Pediatrician Allan Stanford uses a laptop computer while treating patient Caleb Waddle of Alexander while his mother, Carol, looks on.
Billions Available from Stimulus Package
Billions of federal dollars are about to flow directly to medical providers to adopt modern health information technology systems that allow them to electronically exchange information with other providers and payers. But how they are expected to spend that money has yet to be defined.
While the numbers could change, the Congressional Budget Office is estimating $36.6 billion in payouts to physicians and hospitals, primarily from 2011-2016. About $2 billion in program funds, including grants to support health information exchange programs, also will be spent.
The numbers will have a direct impact on physicians. Starting in 2011, direct Medicare payments of up to $44,000 per physician over five years and Medicaid payments of up to $63,750 per physician over six years will be made to medical practices using the technology in "meaningful" ways. An additional 10 percent in Medicaid funds will be available for those in health professional shortage areas.
According to Nicholas Papas, a spokesperson with the federal Department of Health and Human Services, health information technology is a key to reducing medical errors and making the nation's $2.2 trillion healthcare sector more efficient. "Our goal is to ensure all Americans will have access to electronic health records by 2014, and we are working towards that goal," he wrote in an email.
The stimulus package rewards medical practices that use the technology earlier. Those that have adopted the technology by 2011 or 2012 will get the full amount: $18,000 the first year, $12,000 the next year, $8,000 the third year, $4,000 the fourth year, and $2,000 the fifth year. Those that start in 2013 will start at $15,000. Those that wait until 2015 will face a 1 percent reduction in Medicare payments that can rise to 5 percent by 2018 if fewer than 75 percent of providers nationwide are taking advantage of the technology.
Payments will be provided after a practice can prove that it is a "meaningful user" – a term to be defined later this year that will include the ability to exchange information with other entities. Providers who are already using such technology are eligible for the payments.
In Arkansas, the Regional Quality Improvement Initiative, a steering committee of about 20 healthcare leaders, has been working for several years to lay the groundwork for a health information exchange system. Beginning as an informal coffee group, it kicked its operations into second gear when it received grants that, under the management of the Arkansas Foundation for Medical Care, allowed it to create a prototype to share data across insurers.
According to William Golden, MD, a member of the committee and the medical director for health policy at Arkansas Medicaid, the group operated by consensus as it tried to develop a sustainable statewide business plan. Unfortunately, no money was available from the Legislature this spring, so the effort remains in a bit of a holding pattern until more specifics are available regarding the federal stimulus package. He said the next concrete steps should be taken sometime this summer.
Golden said that an entity eventually will need to set policies that are recognized as state standards. Two models exist – a central server containing medical records accessible by users, and an exchange-type server that pulls data from multiple sources. Both require some kind of computer infrastructure, including staff, that users tend to balk at funding.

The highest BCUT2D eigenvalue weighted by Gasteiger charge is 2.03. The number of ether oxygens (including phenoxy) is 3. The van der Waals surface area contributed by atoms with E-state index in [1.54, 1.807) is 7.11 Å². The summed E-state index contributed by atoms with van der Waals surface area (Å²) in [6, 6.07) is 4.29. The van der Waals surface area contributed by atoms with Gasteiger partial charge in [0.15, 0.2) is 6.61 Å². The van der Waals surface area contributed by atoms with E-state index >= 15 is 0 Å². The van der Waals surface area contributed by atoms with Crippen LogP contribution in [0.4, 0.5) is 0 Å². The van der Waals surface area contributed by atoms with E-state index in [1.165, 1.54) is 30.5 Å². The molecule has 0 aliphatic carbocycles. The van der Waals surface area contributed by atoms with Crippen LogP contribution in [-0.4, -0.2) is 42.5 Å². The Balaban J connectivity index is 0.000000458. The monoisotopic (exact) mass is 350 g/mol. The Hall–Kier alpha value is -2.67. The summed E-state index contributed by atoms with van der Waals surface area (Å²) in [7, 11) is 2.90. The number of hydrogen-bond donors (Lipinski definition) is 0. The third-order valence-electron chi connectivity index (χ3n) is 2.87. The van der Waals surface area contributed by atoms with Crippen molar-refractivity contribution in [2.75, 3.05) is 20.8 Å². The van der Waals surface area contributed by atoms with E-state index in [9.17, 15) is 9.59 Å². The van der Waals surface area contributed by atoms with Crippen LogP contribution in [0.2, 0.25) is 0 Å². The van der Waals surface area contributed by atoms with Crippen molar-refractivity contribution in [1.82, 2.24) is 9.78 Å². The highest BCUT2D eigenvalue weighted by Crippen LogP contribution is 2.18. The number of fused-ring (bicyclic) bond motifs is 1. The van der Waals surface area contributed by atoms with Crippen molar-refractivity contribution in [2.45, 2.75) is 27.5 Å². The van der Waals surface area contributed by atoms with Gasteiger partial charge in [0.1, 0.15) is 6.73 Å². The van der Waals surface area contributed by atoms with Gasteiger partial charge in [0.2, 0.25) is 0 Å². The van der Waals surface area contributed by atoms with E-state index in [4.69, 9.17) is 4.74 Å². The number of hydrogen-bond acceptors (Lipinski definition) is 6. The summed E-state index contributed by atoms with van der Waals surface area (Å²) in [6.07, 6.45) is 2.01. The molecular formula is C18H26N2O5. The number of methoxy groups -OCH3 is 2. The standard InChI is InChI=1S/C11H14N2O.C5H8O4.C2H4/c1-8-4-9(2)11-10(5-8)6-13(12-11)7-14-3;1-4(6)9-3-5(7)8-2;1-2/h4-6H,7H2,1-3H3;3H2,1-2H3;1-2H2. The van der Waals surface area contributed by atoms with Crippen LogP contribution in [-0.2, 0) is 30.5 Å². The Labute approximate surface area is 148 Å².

Another issue: Insurance companies and hospitals are reluctant to share information with their competitors.
According to Golden, Arkansas is a bit behind the curve compared to some states, but is in a position to learn from the pioneers.
"It's sort of a risky business," he said. "There's a lot of people to organize, a lot of money to spend, a lot of technology to harness, and it's not a real simple, straightforward thing."
Before statewide health information exchanges can be created, providers must adopt health information technology in their own practices. Gary Wheeler, MD, a physician and consultant at the Arkansas Foundation for Medical Care, said many providers are hesitating to embrace the technology – and do away with rooms full of patient records – as they wait for the federal government to define terms, regulations, and standards.
Wheeler said many current systems aren't designed to achieve the government's expected goals, and providers are waiting to see what kind of new systems are created and how must cheaper they will be.
Finally, he said, providers are simply reluctant to accept that the technology will fulfill all of its promise. "I think there's a lot of cynicism about whether that will really happen, and there's a lot of fear that systems that they invest in today might be out of date five years from now, or even before that," he said. "And I think that's the kind of experience you get from operating your own laptop or desktop computer."
Still, progress is occurring.
Wheeler said a tipping point has been crossed by providers. Nearly 700 physicians – about half of the Medicaid providers – are using the Arkansas Medicaid Information Interchange program, which provides some of the same services that eventually will be available system-wide. Brian Wagner, director of government relations for eHealth Initiative, an independent nonprofit interest group that supports greater use of health information technology, said a "sea change" has occurred on Capitol Hill. And according to Golden, momentum is on HIT's side.
"It's preliminary, but I'm expecting substantial progress over the next five years," he said.